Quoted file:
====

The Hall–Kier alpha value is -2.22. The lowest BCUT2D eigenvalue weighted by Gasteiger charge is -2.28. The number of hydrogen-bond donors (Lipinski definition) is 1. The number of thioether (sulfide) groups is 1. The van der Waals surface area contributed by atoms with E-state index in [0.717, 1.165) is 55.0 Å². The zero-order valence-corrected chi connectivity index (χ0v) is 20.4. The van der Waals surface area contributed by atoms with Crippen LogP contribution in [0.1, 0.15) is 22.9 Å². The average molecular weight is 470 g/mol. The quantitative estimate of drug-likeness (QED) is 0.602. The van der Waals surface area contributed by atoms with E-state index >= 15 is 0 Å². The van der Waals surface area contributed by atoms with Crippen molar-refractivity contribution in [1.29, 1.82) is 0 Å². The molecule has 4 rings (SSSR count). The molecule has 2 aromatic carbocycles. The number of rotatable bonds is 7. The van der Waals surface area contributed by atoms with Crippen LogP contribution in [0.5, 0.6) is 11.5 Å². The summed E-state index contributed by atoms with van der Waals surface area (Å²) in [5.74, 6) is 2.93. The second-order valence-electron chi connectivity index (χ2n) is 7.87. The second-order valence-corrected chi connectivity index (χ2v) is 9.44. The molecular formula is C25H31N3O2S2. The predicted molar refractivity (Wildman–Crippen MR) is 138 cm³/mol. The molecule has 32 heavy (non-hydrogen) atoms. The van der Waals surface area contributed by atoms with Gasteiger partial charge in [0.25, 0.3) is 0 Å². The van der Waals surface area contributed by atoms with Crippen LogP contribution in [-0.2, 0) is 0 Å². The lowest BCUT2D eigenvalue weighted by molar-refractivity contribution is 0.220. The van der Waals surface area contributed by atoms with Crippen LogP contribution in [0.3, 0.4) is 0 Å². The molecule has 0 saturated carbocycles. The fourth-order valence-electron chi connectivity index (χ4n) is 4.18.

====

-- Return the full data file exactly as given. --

The Hall–Kier alpha value is -2.22. The lowest BCUT2D eigenvalue weighted by Gasteiger charge is -2.28. The number of hydrogen-bond donors (Lipinski definition) is 1. The number of thioether (sulfide) groups is 1. The van der Waals surface area contributed by atoms with E-state index in [0.717, 1.165) is 55.0 Å². The zero-order valence-corrected chi connectivity index (χ0v) is 20.4. The van der Waals surface area contributed by atoms with Crippen LogP contribution in [0.1, 0.15) is 22.9 Å². The average molecular weight is 470 g/mol. The quantitative estimate of drug-likeness (QED) is 0.602. The van der Waals surface area contributed by atoms with E-state index >= 15 is 0 Å². The van der Waals surface area contributed by atoms with Crippen molar-refractivity contribution in [1.29, 1.82) is 0 Å². The molecule has 4 rings (SSSR count). The molecule has 2 aromatic carbocycles. The number of rotatable bonds is 7. The van der Waals surface area contributed by atoms with Crippen LogP contribution in [0.5, 0.6) is 11.5 Å². The summed E-state index contributed by atoms with van der Waals surface area (Å²) in [5.74, 6) is 2.93. The second-order valence-electron chi connectivity index (χ2n) is 7.87. The second-order valence-corrected chi connectivity index (χ2v) is 9.44. The molecular formula is C25H31N3O2S2. The predicted molar refractivity (Wildman–Crippen MR) is 138 cm³/mol. The molecule has 32 heavy (non-hydrogen) atoms. The van der Waals surface area contributed by atoms with Gasteiger partial charge in [0.25, 0.3) is 0 Å². The van der Waals surface area contributed by atoms with Crippen LogP contribution in [-0.2, 0) is 0 Å². The lowest BCUT2D eigenvalue weighted by molar-refractivity contribution is 0.220. The van der Waals surface area contributed by atoms with Crippen LogP contribution in [0.3, 0.4) is 0 Å². The molecule has 0 saturated carbocycles. The fourth-order valence-electron chi connectivity index (χ4n) is 4.18.